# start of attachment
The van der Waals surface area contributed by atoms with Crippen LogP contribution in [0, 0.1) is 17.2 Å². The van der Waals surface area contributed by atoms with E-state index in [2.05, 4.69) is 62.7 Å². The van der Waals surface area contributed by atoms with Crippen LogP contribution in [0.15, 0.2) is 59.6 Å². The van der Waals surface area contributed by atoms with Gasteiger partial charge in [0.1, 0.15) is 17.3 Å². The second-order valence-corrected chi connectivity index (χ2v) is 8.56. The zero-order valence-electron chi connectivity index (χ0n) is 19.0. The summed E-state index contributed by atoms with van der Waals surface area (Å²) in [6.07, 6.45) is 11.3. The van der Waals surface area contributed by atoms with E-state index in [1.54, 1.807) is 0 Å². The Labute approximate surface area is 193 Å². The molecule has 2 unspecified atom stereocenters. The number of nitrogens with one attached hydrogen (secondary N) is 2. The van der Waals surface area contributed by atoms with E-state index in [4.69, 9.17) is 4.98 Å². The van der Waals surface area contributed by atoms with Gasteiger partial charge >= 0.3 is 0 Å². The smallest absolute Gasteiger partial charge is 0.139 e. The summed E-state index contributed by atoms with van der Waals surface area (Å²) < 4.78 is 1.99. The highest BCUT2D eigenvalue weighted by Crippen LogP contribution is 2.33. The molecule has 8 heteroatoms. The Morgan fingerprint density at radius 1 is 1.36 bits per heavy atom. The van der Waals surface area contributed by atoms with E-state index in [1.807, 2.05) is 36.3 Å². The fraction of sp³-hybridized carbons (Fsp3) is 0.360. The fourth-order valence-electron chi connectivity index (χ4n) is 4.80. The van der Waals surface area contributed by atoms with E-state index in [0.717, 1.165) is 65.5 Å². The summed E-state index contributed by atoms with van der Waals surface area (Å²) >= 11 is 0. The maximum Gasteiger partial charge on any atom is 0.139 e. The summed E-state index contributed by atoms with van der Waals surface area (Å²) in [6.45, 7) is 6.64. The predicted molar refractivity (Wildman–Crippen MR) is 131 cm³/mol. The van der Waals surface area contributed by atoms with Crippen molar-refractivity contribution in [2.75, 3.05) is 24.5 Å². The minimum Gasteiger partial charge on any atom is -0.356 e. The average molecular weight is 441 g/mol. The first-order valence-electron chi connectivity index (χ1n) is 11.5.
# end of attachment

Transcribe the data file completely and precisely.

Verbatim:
The van der Waals surface area contributed by atoms with Crippen LogP contribution in [0, 0.1) is 17.2 Å². The van der Waals surface area contributed by atoms with E-state index in [2.05, 4.69) is 62.7 Å². The van der Waals surface area contributed by atoms with Crippen LogP contribution in [0.15, 0.2) is 59.6 Å². The van der Waals surface area contributed by atoms with Gasteiger partial charge in [0.1, 0.15) is 17.3 Å². The second-order valence-corrected chi connectivity index (χ2v) is 8.56. The zero-order valence-electron chi connectivity index (χ0n) is 19.0. The summed E-state index contributed by atoms with van der Waals surface area (Å²) in [6.07, 6.45) is 11.3. The van der Waals surface area contributed by atoms with E-state index in [1.54, 1.807) is 0 Å². The Labute approximate surface area is 193 Å². The molecule has 2 unspecified atom stereocenters. The number of nitrogens with one attached hydrogen (secondary N) is 2. The van der Waals surface area contributed by atoms with E-state index in [4.69, 9.17) is 4.98 Å². The van der Waals surface area contributed by atoms with Gasteiger partial charge >= 0.3 is 0 Å². The smallest absolute Gasteiger partial charge is 0.139 e. The summed E-state index contributed by atoms with van der Waals surface area (Å²) < 4.78 is 1.99. The highest BCUT2D eigenvalue weighted by Crippen LogP contribution is 2.33. The molecule has 8 heteroatoms. The Morgan fingerprint density at radius 1 is 1.36 bits per heavy atom. The van der Waals surface area contributed by atoms with E-state index in [1.807, 2.05) is 36.3 Å². The fraction of sp³-hybridized carbons (Fsp3) is 0.360. The fourth-order valence-electron chi connectivity index (χ4n) is 4.80. The van der Waals surface area contributed by atoms with E-state index in [0.717, 1.165) is 65.5 Å². The summed E-state index contributed by atoms with van der Waals surface area (Å²) >= 11 is 0. The maximum Gasteiger partial charge on any atom is 0.139 e. The summed E-state index contributed by atoms with van der Waals surface area (Å²) in [6.45, 7) is 6.64. The predicted molar refractivity (Wildman–Crippen MR) is 131 cm³/mol. The van der Waals surface area contributed by atoms with Crippen molar-refractivity contribution in [2.75, 3.05) is 24.5 Å². The minimum Gasteiger partial charge on any atom is -0.356 e. The average molecular weight is 441 g/mol. The first-order valence-electron chi connectivity index (χ1n) is 11.5.